Silicon Valley Fashion Week? Show Us Your Drones

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Silicon Valley is the home of some of the world's largest tech companies. The best and the brightest live, work and play in this part of the country in the same way that Hollywood attracts aspiring actors. The Valley has also inspired one of our favorite shows on HBO. We think of a lot of things (computer nerd power represent!) when we think of SV, but is one of those things fashion? Not yet, but this week, everything will change.

The folks over at Betabrand in San Francisco decided to make the "World's Highest Technology Fashion Show," teaming up with global and local engineers and designers to create a three-day interactive fashion show (and yes, the question mark is intentional; see what they did there?) at a music venue, The Chapel, in San Francisco. Each day has a different theme: Tuesday (May 12) was Electric Motion (and had a little controversy), Wednesday was Wearable Tech and today, Thursday, is Crowdfunded Fashion.

What does this all mean for the style world? We're waiting to see if these frocks will go from catwalk to closet, but it looks like models may be on the dole soon as drones walked flew down the runway.
silicon valley fashion week drone on the runwayWe could talk about drones replacing Cara Delevingne all day, but since this is a #BUILTBYGIRLS website, let's salute some seriously cool female designers. They're the ones to watch (although Cara may want to watch her back for drone attacks).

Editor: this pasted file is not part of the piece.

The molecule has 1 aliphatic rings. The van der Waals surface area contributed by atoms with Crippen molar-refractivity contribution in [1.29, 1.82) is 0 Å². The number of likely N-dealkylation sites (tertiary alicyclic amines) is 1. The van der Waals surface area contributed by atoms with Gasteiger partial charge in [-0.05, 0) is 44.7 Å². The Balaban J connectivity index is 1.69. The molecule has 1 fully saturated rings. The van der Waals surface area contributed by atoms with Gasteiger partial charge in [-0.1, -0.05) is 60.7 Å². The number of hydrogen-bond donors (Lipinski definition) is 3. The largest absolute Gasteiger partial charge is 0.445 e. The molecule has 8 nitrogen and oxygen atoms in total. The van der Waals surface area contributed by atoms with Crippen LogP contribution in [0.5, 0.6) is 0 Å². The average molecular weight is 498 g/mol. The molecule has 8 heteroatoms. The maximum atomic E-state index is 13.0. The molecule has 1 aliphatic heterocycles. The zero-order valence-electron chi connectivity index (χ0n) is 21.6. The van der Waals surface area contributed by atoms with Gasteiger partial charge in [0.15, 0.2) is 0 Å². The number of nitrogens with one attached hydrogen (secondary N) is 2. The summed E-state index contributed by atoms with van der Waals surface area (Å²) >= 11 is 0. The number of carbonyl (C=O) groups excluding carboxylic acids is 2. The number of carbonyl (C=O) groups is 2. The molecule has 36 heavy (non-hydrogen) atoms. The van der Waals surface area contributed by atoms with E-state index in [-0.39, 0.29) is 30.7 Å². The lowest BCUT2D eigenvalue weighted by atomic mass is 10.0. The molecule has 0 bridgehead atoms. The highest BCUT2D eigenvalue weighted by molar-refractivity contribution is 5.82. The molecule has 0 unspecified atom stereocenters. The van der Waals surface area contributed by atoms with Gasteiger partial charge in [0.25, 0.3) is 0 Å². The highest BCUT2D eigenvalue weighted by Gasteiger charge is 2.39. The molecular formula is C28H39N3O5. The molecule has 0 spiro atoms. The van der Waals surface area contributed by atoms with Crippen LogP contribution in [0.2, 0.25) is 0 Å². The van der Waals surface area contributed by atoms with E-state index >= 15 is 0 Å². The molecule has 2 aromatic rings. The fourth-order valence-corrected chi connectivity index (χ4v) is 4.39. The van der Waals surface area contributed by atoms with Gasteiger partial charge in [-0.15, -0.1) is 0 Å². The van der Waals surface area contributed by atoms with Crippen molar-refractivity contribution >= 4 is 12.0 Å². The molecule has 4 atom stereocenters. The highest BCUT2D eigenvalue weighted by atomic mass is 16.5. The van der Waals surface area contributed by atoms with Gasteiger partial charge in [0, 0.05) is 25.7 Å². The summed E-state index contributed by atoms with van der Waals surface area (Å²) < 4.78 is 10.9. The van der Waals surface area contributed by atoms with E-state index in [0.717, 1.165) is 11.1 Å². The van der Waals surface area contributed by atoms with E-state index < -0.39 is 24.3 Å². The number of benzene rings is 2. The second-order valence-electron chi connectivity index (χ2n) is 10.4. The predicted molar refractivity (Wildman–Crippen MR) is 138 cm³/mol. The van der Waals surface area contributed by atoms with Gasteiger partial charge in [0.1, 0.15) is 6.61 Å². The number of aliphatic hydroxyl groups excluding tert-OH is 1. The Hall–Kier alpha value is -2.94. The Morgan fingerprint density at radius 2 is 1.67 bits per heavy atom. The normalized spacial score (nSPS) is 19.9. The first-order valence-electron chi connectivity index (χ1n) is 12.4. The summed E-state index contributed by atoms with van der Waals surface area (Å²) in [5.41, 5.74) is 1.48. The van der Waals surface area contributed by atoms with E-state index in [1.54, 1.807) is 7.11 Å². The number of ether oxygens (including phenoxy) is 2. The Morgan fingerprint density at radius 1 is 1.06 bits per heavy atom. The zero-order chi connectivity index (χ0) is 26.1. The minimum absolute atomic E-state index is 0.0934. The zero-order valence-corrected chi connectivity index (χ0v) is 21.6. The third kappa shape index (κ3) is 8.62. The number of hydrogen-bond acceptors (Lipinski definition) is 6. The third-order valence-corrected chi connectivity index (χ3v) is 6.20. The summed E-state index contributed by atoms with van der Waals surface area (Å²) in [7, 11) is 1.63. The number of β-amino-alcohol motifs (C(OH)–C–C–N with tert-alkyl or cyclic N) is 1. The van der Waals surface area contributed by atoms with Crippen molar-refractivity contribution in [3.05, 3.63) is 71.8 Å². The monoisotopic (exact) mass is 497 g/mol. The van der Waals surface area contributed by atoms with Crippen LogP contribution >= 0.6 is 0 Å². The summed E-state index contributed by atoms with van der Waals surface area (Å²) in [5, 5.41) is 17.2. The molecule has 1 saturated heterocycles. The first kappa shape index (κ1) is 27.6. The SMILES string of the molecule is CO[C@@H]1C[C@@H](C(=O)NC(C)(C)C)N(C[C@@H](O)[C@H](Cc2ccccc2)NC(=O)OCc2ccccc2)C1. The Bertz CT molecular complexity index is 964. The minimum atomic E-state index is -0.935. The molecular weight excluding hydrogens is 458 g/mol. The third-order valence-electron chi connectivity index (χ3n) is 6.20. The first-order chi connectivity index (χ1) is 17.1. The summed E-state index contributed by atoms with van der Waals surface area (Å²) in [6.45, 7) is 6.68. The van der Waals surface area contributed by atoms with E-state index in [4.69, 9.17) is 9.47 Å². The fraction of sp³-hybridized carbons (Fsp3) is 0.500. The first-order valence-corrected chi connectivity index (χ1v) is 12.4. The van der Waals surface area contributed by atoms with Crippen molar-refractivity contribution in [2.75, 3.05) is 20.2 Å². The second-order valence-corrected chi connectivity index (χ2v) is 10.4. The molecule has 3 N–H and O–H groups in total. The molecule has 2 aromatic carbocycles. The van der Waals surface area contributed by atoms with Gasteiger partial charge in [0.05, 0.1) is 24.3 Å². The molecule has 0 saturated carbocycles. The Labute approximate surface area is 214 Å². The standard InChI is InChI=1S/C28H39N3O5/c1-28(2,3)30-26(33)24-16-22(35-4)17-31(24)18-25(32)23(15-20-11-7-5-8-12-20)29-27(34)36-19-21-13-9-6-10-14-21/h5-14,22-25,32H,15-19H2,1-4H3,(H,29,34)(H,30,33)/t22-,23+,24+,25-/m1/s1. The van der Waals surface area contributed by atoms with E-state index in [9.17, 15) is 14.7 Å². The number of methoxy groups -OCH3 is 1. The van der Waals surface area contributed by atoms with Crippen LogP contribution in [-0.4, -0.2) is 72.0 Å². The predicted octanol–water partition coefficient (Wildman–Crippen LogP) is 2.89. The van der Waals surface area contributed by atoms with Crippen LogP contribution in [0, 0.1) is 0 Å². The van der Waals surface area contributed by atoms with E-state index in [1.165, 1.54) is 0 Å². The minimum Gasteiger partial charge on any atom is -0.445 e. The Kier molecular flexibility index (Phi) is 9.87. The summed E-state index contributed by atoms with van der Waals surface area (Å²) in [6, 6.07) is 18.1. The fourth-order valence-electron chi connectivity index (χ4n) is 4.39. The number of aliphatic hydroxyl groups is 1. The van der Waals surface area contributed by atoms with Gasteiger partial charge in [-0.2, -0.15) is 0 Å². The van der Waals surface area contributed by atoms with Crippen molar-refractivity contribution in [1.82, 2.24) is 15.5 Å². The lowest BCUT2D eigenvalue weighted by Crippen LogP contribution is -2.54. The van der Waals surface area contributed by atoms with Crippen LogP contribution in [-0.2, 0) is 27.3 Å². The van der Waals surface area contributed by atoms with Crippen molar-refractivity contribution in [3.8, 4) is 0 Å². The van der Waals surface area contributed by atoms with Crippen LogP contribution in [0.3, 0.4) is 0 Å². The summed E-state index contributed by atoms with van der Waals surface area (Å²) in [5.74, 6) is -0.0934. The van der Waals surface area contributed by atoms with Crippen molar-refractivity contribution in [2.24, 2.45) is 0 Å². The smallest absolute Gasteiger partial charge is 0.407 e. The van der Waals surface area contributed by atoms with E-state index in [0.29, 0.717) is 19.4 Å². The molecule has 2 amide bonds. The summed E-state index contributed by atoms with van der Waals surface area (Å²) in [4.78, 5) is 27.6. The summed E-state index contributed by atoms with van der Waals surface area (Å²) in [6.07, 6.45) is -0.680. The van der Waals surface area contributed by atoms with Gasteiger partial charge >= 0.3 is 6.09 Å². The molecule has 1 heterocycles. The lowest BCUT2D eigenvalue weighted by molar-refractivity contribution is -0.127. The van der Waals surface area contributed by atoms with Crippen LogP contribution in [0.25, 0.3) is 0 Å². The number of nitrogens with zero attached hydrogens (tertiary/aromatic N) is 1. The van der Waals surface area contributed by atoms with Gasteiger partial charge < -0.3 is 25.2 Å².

Mikaela Holmes

Mikaela Holmes fiberoptic fashionTaking her inspiration from her experiences at Burning Man, Holmes designs her pieces by "fusing couture design with wearable tech, (especially lighting) and mimicking natural forms with synthetic materials." Her mission statement is all about adorning ourselves: "What we wear can transform us and allow us to become the creatures of our imaginations." Preach!

Tenaya Hurstrogue-making wearables

Hurst is the power behind Rogue Making, a company/store devoted to wearable tech jewelry and sewing kits. When she's not teaching Maker Space to kids and adults alike, she works full time as the head of the education department at Linino. Whew!

Miss T
miss t side show
Considering the fact that SVFW has been promoting the week as a really, really fun circus sideshow (on the website: "the wackiest show in town"), it was a great call to have Miss T as a participant. Born in the Netherlands, Miss T is an experimental filmmaker and "side show" artist.

Jennifer Mann

Based out of San Francisco, Jennifer Mann has her hand in multiple tech projects, but she's primarily known for making LED space helmets. Yes. You heard us. LED space helmets. We want one, too.


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